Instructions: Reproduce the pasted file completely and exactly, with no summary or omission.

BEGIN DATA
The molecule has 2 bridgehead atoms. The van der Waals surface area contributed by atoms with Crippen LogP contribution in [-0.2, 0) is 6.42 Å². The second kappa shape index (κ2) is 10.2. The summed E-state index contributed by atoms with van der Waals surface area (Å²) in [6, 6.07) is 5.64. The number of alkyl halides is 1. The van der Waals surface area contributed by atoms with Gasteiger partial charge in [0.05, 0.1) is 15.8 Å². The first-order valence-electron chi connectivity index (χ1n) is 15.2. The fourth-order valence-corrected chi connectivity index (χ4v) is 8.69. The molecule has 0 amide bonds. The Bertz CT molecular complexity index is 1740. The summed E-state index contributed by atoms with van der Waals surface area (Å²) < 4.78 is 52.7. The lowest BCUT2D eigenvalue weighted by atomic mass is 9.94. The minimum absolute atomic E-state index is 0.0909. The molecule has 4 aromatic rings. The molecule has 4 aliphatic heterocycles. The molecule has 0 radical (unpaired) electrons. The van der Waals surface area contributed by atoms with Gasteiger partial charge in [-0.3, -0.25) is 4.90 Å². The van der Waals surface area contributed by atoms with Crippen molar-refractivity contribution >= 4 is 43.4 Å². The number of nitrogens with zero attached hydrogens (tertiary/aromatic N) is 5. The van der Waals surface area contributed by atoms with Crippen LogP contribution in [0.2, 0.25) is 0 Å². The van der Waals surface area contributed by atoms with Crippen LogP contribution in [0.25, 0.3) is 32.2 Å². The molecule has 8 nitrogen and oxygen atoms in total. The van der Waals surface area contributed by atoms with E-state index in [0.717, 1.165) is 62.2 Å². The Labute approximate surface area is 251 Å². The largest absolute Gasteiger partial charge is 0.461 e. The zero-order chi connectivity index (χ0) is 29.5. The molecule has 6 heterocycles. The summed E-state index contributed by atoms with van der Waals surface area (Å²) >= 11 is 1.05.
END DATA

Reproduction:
The molecule has 2 bridgehead atoms. The van der Waals surface area contributed by atoms with Crippen LogP contribution in [-0.2, 0) is 6.42 Å². The second kappa shape index (κ2) is 10.2. The summed E-state index contributed by atoms with van der Waals surface area (Å²) in [6, 6.07) is 5.64. The number of alkyl halides is 1. The van der Waals surface area contributed by atoms with Gasteiger partial charge in [0.05, 0.1) is 15.8 Å². The first-order valence-electron chi connectivity index (χ1n) is 15.2. The fourth-order valence-corrected chi connectivity index (χ4v) is 8.69. The molecule has 0 amide bonds. The Bertz CT molecular complexity index is 1740. The summed E-state index contributed by atoms with van der Waals surface area (Å²) < 4.78 is 52.7. The lowest BCUT2D eigenvalue weighted by atomic mass is 9.94. The minimum absolute atomic E-state index is 0.0909. The molecule has 4 aromatic rings. The molecule has 4 aliphatic heterocycles. The molecule has 0 radical (unpaired) electrons. The van der Waals surface area contributed by atoms with Gasteiger partial charge in [-0.3, -0.25) is 4.90 Å². The van der Waals surface area contributed by atoms with Crippen molar-refractivity contribution >= 4 is 43.4 Å². The number of nitrogens with zero attached hydrogens (tertiary/aromatic N) is 5. The van der Waals surface area contributed by atoms with Crippen LogP contribution in [0.2, 0.25) is 0 Å². The van der Waals surface area contributed by atoms with Crippen LogP contribution in [0.25, 0.3) is 32.2 Å². The molecule has 8 nitrogen and oxygen atoms in total. The van der Waals surface area contributed by atoms with E-state index in [0.717, 1.165) is 62.2 Å². The Labute approximate surface area is 251 Å². The largest absolute Gasteiger partial charge is 0.461 e. The zero-order chi connectivity index (χ0) is 29.5. The molecule has 6 heterocycles. The summed E-state index contributed by atoms with van der Waals surface area (Å²) >= 11 is 1.05.